I’ve been reading a few sources, books, essays and teachings that discuss the idea that the current orthodoxy of Theravada and its modern meditation methods show great differences with what the suttas tell us (especially the ones characterized as being part of the early doctrinal strata) about meditation, jhana and its importance in the buddhist soteriology (i.e. the path towards “salvation” from dukkha and the cycle of rebirth).
For instance, we have a few quotes (which I hope are not taken out of context) by Ajahn Chah which seem to contradict the vital importance given to jhanas in the Sutta Pitaka, placing them as a necessary factor for uprooting the asavas:
- Question: Is it necessary to be able to enter absorption in our practice?
Answer: No, absorption is not necessary. You must establish a modicum of tranquillity and one-pointedness of mind. Then you use this to examine yourself. Nothing special is needed. If absorption comes in your practice, this is OK too. Just don’t hold on to it. Some people get hung up with absorption. It can be great fun to play with. You must know proper limits. If you are wise, then you will know the uses and limitations of absorption, just as you know the limitations of children verses grown men. (Kornfield, 1996:42)
- We must use Upacara Samadhi. Here, we enter calm and then, when the mind is sufficiently calm, we come out and look at outer activity. Looking at the outside with a calm mind gives rise to wisdom. (Chah, 1995:23)
- That which can be most harmful to the meditator is Absorption Samadhi (JHANA), the samadhi with deep, sustained calm. This samadhi brings great peace. Where there is peace, there is happiness. When there is happiness, attachment and clinging to that happiness arise. The meditator doesn’t want to contemplate anything else, he just wants to indulge in that pleasant feeling. When we have been practicing for a long time we may become adept at entering this samadhi very quickly. As soon as we start to note our meditation object, the mind enters calm, and we don’t want to come out to investigate anything. We just get stuck on that happiness. This is a danger to one who is practicing meditation. (Chah, 1995:23)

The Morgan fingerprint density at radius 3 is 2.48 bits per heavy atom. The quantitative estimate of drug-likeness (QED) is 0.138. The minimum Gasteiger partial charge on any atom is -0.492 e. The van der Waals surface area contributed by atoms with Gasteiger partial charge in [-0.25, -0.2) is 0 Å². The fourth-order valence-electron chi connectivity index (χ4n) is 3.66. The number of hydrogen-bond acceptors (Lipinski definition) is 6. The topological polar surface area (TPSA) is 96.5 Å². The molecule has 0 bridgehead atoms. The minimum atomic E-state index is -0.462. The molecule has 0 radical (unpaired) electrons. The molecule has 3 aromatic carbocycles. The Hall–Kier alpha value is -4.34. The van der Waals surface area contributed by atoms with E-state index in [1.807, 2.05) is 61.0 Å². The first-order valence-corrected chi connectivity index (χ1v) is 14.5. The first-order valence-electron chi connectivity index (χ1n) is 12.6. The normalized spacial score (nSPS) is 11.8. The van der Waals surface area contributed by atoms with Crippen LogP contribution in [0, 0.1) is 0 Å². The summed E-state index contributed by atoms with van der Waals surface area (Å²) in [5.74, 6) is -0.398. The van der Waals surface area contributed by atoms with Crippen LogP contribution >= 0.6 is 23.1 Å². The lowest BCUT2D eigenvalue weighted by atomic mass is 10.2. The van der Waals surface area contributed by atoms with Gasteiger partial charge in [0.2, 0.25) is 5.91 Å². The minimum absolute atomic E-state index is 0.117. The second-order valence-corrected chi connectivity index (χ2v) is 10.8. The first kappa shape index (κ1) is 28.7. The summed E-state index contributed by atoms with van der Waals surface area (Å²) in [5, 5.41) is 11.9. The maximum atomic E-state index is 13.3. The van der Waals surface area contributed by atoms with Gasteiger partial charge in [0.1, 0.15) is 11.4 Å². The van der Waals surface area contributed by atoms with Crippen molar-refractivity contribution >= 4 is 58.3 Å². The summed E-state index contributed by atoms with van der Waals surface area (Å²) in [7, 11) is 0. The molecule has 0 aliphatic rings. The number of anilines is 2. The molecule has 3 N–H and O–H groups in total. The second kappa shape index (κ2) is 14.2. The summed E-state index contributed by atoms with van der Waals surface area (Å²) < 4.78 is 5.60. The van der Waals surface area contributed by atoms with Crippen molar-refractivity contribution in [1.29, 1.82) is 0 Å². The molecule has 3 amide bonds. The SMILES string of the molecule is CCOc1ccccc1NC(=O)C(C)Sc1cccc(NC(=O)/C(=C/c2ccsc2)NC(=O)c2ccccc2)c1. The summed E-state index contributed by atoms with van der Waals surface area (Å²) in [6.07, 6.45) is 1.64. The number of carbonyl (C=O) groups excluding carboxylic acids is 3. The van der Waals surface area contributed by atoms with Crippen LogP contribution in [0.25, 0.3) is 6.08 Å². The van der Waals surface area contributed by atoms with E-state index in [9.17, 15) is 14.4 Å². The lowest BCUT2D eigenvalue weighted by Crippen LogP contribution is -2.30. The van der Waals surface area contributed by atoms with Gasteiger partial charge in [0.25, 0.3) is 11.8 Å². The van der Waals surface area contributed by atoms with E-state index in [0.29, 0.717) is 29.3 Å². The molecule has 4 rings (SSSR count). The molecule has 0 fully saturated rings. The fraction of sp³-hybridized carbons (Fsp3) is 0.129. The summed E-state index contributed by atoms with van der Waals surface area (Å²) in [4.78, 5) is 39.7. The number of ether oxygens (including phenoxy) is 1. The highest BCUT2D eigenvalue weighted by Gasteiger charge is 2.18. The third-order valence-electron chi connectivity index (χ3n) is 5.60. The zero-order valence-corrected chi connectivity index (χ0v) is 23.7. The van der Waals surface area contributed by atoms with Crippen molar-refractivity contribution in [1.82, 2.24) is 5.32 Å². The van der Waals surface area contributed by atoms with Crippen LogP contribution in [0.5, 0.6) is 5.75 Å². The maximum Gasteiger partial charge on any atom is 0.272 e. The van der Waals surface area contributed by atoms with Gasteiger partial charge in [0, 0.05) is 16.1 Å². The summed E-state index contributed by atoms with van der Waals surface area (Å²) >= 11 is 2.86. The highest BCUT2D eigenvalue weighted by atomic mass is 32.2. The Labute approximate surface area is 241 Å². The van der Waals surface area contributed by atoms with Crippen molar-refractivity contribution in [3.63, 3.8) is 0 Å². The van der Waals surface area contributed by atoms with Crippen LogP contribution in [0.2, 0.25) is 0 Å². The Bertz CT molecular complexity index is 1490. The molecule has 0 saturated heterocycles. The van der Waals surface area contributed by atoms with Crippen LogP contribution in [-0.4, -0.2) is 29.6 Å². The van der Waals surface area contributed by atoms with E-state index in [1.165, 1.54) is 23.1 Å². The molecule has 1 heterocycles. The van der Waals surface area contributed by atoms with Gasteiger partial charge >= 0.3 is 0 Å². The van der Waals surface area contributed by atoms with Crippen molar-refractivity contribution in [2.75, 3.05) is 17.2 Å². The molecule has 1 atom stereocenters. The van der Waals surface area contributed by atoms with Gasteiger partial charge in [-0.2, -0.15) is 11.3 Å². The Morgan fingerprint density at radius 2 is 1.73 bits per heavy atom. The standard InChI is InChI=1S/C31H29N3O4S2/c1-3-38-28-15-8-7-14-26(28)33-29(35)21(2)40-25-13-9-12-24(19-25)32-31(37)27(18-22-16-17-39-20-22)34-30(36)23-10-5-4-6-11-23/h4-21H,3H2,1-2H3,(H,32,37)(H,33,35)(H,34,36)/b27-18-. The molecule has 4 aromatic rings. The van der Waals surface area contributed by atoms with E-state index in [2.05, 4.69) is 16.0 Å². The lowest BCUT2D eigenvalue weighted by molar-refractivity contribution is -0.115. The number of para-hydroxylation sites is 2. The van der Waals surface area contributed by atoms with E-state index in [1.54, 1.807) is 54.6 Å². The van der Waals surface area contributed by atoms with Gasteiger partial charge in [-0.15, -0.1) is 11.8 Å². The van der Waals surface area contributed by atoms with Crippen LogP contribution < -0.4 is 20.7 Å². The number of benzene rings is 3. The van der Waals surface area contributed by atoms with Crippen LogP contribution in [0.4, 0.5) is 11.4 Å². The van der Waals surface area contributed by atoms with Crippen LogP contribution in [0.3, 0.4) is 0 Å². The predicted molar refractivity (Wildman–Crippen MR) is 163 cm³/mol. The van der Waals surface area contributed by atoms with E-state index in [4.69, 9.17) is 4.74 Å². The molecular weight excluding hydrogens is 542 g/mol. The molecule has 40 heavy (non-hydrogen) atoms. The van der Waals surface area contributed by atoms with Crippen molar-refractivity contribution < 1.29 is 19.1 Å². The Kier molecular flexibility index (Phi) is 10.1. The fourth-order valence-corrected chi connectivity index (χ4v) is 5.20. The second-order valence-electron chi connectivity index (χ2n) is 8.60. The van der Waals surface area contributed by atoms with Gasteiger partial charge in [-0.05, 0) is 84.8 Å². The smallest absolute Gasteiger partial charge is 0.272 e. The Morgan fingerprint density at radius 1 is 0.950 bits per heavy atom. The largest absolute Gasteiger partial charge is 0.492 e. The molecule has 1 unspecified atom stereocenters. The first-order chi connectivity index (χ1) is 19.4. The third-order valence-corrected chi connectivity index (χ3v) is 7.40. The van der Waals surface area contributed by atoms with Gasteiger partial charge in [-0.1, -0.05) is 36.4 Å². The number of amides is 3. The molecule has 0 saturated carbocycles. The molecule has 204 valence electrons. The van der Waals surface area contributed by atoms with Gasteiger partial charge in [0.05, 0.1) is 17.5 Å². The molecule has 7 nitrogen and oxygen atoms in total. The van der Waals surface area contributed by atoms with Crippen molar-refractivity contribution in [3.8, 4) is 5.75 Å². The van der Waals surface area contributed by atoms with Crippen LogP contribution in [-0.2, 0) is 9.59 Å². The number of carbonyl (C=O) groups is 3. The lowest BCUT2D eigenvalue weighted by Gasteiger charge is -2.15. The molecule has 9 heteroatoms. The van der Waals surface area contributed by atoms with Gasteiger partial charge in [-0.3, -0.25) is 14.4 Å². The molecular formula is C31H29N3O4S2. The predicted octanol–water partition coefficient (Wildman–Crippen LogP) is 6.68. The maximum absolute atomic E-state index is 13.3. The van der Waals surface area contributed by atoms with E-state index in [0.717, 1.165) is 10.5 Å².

As another example (and I think this could be less controversial) some investigations conclude that methods such as Vipassana are not “methods” in the suttas, but qualities to be developed (along with samatha) within the practice of Jhana. And so, all the foundations of modern vipassana meditation would come from later sources, and not from the Buddha himself. The same could be said about concepts such as kasina, access/momentary concentration, nimitta (as lights seen during meditation), etc.
How well accepted is this idea between bhikkhu/nis, scholars, and lay practitioners?
And what consequences does this have for our practice?
Should we look for methods of meditation that could go back to the ones described in the suttas, putting aside (or at least, in a secondary place) other sources, such as Abhidhamma or Visuddhimagga?
Just to be clear, I’m not necessarily saying that modern methods are wrong or that they contradict the path laid by the Buddha. I’m just asking if those methods are recognized as not authentic (if we define “authenticity” as the quality of something conforming in form and content with what the Buddha supposedly taught, if we have any way of knowing that with more or less degree of certainty), although useful, inside buddhist circles in general.
Thanks in advance for your time.